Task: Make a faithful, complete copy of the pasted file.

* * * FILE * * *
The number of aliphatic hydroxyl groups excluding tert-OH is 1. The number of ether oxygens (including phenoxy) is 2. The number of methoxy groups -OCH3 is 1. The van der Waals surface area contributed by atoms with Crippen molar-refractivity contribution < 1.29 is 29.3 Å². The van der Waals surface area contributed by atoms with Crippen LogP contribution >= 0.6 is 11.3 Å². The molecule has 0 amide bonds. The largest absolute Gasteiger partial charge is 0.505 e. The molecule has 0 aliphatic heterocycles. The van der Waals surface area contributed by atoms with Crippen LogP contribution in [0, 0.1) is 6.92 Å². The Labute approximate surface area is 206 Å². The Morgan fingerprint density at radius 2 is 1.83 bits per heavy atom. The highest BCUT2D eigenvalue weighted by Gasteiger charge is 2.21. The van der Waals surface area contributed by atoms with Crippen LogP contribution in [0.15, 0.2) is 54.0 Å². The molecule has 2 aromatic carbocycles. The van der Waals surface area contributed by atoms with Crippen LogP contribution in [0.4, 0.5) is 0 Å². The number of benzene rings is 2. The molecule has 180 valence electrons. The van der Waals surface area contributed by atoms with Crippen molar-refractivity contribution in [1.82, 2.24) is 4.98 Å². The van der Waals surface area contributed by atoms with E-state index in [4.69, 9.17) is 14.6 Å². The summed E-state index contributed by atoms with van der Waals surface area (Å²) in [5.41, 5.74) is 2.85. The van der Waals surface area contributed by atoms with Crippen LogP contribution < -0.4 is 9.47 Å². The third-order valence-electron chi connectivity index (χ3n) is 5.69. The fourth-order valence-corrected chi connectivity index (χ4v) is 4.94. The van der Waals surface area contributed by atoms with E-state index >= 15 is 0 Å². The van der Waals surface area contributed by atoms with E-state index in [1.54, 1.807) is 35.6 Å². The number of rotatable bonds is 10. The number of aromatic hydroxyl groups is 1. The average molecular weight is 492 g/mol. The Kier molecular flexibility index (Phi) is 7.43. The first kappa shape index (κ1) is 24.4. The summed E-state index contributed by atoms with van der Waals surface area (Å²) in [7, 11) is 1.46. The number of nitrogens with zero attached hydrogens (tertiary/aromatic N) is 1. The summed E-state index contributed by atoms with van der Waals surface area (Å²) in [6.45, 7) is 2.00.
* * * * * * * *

The number of aliphatic hydroxyl groups excluding tert-OH is 1. The number of ether oxygens (including phenoxy) is 2. The number of methoxy groups -OCH3 is 1. The van der Waals surface area contributed by atoms with Crippen molar-refractivity contribution < 1.29 is 29.3 Å². The van der Waals surface area contributed by atoms with Crippen LogP contribution >= 0.6 is 11.3 Å². The molecule has 0 amide bonds. The largest absolute Gasteiger partial charge is 0.505 e. The molecule has 0 aliphatic heterocycles. The van der Waals surface area contributed by atoms with Crippen LogP contribution in [0, 0.1) is 6.92 Å². The Labute approximate surface area is 206 Å². The Morgan fingerprint density at radius 2 is 1.83 bits per heavy atom. The highest BCUT2D eigenvalue weighted by Gasteiger charge is 2.21. The van der Waals surface area contributed by atoms with Crippen LogP contribution in [0.15, 0.2) is 54.0 Å². The molecule has 2 aromatic carbocycles. The van der Waals surface area contributed by atoms with Crippen LogP contribution in [0.4, 0.5) is 0 Å². The number of benzene rings is 2. The molecule has 180 valence electrons. The van der Waals surface area contributed by atoms with Crippen molar-refractivity contribution in [1.82, 2.24) is 4.98 Å². The van der Waals surface area contributed by atoms with E-state index in [4.69, 9.17) is 14.6 Å². The summed E-state index contributed by atoms with van der Waals surface area (Å²) in [5.41, 5.74) is 2.85. The van der Waals surface area contributed by atoms with Crippen LogP contribution < -0.4 is 9.47 Å². The third-order valence-electron chi connectivity index (χ3n) is 5.69. The fourth-order valence-corrected chi connectivity index (χ4v) is 4.94. The van der Waals surface area contributed by atoms with E-state index >= 15 is 0 Å². The van der Waals surface area contributed by atoms with E-state index in [1.54, 1.807) is 35.6 Å². The number of rotatable bonds is 10. The number of aromatic hydroxyl groups is 1. The average molecular weight is 492 g/mol. The Kier molecular flexibility index (Phi) is 7.43. The first kappa shape index (κ1) is 24.4. The summed E-state index contributed by atoms with van der Waals surface area (Å²) in [7, 11) is 1.46. The number of nitrogens with zero attached hydrogens (tertiary/aromatic N) is 1. The summed E-state index contributed by atoms with van der Waals surface area (Å²) in [6.45, 7) is 2.00.